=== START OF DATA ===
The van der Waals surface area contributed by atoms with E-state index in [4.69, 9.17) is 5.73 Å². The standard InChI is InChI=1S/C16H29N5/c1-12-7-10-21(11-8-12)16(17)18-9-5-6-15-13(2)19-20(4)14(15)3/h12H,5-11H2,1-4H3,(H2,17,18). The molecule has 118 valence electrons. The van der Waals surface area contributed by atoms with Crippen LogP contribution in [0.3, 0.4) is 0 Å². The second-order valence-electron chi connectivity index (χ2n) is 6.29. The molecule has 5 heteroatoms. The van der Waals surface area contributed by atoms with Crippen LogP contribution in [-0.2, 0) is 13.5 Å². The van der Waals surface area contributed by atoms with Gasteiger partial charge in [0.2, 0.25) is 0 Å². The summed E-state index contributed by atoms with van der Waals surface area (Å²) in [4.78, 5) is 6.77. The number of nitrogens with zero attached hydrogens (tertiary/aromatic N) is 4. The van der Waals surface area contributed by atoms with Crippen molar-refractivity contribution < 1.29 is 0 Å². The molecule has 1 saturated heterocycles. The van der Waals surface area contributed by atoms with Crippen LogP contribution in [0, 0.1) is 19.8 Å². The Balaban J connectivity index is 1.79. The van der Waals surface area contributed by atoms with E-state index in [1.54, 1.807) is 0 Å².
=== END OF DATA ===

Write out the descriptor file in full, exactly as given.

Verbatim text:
The van der Waals surface area contributed by atoms with E-state index in [4.69, 9.17) is 5.73 Å². The standard InChI is InChI=1S/C16H29N5/c1-12-7-10-21(11-8-12)16(17)18-9-5-6-15-13(2)19-20(4)14(15)3/h12H,5-11H2,1-4H3,(H2,17,18). The molecule has 118 valence electrons. The van der Waals surface area contributed by atoms with Crippen LogP contribution in [0.3, 0.4) is 0 Å². The second-order valence-electron chi connectivity index (χ2n) is 6.29. The molecule has 5 heteroatoms. The van der Waals surface area contributed by atoms with Crippen LogP contribution in [-0.2, 0) is 13.5 Å². The van der Waals surface area contributed by atoms with Gasteiger partial charge in [0.2, 0.25) is 0 Å². The summed E-state index contributed by atoms with van der Waals surface area (Å²) in [4.78, 5) is 6.77. The number of nitrogens with zero attached hydrogens (tertiary/aromatic N) is 4. The van der Waals surface area contributed by atoms with Crippen molar-refractivity contribution < 1.29 is 0 Å². The molecule has 1 saturated heterocycles. The van der Waals surface area contributed by atoms with Crippen LogP contribution in [0, 0.1) is 19.8 Å². The Balaban J connectivity index is 1.79. The van der Waals surface area contributed by atoms with E-state index in [1.54, 1.807) is 0 Å².